Family agreements

113       A specific type of financial abuse has been recognised in the context of family agreements. A ‘family agreement’ is one name for arrangements made between an older person and a family member (usually intergenerational), or other trusted person such as a friend or carer, where the older person transfers title to their property, or proceeds from the sale of their property, or other assets, to the trusted person—who may use the funds to discharge a mortgage or purchase another property—in exchange for the trusted person promising to provide ongoing care, support and housing. The older person may enter into the arrangement in preference to formal assisted residential care. Other names for such an agreement include: an ‘assets for care’ arrangement, independent or private care agreement, personal services contract, and lifetime care contract. These terms may be preferable as they signify that the agreement is not confined to ‘family’.

114       Such an agreement can be a written document but more typically it is made orally, with limited legal advice having been obtained so there is little detail as to the terms, and without all of the relevant issues having been discussed and agreed.

115       Other than writing requirements for contracts concerning interests in land, there is no Commonwealth, state or territory legislation specifically governing or regulating these family agreements. This section uses family agreements to illustrate the application of the common law and equitable doctrines (together referred to as ‘common law doctrines’, as distinct from statute law) that may be of use to an older person who seeks to commence civil litigation to obtain redress for financial abuse.

Risk for the older person

116       A family agreement is not an inherent form of financial abuse. Rather, such agreements recognise the reality that these arrangements can be mutually beneficial in facilitating a caring relationship. Further, many adult children or other trusted persons cannot afford to take on such caring responsibilities without financial compensation.

117       While such arrangements can fulfil a useful social purpose, there can be serious consequences for the older person if the promise of ongoing care is not fulfilled or the relationship otherwise breaks down. The existing legal regime may inadequately protect the rights of an older person where the arrangement breaks down.

118       It may be difficult to establish that a contract was intended, and what its terms were. The trusted person is likely the registered proprietor of the property, and it may be difficult to establish a specific interest in the land.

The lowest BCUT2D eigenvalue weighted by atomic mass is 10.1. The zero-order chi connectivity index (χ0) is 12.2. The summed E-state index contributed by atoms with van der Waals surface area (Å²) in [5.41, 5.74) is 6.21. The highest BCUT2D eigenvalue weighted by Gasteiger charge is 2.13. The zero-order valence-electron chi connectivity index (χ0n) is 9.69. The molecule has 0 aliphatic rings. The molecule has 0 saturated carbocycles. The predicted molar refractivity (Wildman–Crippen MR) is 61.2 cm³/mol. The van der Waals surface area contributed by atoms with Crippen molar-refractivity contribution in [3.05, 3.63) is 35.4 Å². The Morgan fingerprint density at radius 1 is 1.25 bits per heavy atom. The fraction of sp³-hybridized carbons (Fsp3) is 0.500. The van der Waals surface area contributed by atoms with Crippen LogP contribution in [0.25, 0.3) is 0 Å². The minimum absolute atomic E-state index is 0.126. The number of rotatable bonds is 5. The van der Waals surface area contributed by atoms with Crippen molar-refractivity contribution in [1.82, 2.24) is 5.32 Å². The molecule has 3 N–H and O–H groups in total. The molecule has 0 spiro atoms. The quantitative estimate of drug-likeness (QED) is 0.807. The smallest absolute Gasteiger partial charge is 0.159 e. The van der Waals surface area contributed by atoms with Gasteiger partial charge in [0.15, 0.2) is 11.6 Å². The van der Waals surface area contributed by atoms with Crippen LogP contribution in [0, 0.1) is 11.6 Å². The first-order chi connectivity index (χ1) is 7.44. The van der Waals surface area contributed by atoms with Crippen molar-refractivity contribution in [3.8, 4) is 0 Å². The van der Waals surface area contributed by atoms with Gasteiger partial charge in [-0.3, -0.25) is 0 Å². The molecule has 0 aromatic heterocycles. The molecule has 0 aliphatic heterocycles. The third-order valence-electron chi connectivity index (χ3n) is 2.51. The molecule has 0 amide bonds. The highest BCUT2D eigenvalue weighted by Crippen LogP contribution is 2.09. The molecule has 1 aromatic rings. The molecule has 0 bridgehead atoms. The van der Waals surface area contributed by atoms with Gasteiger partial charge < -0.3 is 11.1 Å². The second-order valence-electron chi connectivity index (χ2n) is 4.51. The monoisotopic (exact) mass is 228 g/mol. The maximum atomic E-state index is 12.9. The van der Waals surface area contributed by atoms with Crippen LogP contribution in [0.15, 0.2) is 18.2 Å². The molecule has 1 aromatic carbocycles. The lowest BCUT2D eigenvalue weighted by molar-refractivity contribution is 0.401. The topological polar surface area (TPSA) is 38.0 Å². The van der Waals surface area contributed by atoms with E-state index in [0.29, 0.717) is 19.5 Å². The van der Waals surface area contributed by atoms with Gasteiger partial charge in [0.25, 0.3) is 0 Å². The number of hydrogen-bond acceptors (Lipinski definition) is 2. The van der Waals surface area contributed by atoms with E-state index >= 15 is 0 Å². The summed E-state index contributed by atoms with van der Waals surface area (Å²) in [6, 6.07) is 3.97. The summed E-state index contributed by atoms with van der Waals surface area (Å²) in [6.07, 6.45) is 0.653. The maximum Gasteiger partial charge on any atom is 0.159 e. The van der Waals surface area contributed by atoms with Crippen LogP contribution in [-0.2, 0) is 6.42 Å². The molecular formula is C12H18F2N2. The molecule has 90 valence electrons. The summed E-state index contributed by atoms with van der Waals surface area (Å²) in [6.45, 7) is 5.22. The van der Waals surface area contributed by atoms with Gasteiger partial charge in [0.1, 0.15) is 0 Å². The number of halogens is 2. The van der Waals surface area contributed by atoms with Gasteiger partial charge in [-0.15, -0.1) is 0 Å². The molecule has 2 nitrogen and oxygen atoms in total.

Question 27        What evidence is there that older people face difficulty in protecting their interests when family agreements break down?

The role of lawyers

119       In recognition of the role that lawyers can play in helping prevent financial abuse of older Australians, Seniors Rights Victoria (SRV) produced Assets for Care: A Guide for Lawyers to Assist Older Clients at Risk of Financial Abuse, which includes a checklist of points to consider when drafting an agreement. SRV also includes a sample family agreement on its website which lawyers are permitted to use.

120       Families may be reluctant to consult lawyers in respect of family agreements before entering into such arrangements, considering lawyers to be unnecessary and/or costly. Rather, lawyers are more likely to be consulted once relations have broken down.

Existing redress

121       The main form of redress is by way of civil litigation. Pursuing litigation in these cases, however, may be prohibitively costly, unsatisfactorily lengthy and stressful for the older person. Proof, presumptions and remedies also pose significant issues in such cases.

122       A tribunal may be a preferable forum to hear and determine disputes about family agreements as tribunals are considered to be less expensive, more expedient, and less formal than courts. The Victorian Civil and Administrative Tribunal (VCAT), for example, has jurisdiction to hear disputes in its Joint Property List about co-owned land and goods and has a range of orders available to it.

Reform suggestions

123       Social security laws recognise that family agreements may be entered into to support older people. Generally, there are limits to the amount of assets that can be given by a person without reducing the entitlement to receive, or rate of payment for, the Age Pension. ‘Granny flat interest rules’ reduce the effect of these rules.

124       It is recommended, but not required, that the existence of a ‘granny flat interest’ is documented in writing for social security purposes. Requiring some form of documentation of such an interest for Age Pension purposes may prompt a person to seek professional advice about such an arrangement, and provide a safeguard for older persons if agreements break down.

125       In its 2007 report, Older People and the Law, the House of Representatives Standing Committee on Legal and Constitutional Affairs concluded that family agreements warranted a greater deal of formalisation and some form of regulation. The Committee recommended that there be an investigation of legislation to regulate family agreements—such as the desirability of formalisation, registration, and courts being able to dissolve family agreements and grant appropriate relief—and also that guidelines and model clauses be developed.[23] The Australian Government accepted these recommendations in principle.[24]

126       Some commentators have called for specific legislation to:

  • define the type of agreement broadly;
  • include a standard form agreement; and
  • provide for appropriate remedies and penalties.[25]

Question 28        What changes should be made to laws or legal frameworks to better safeguard the interests of older people when family agreements break down?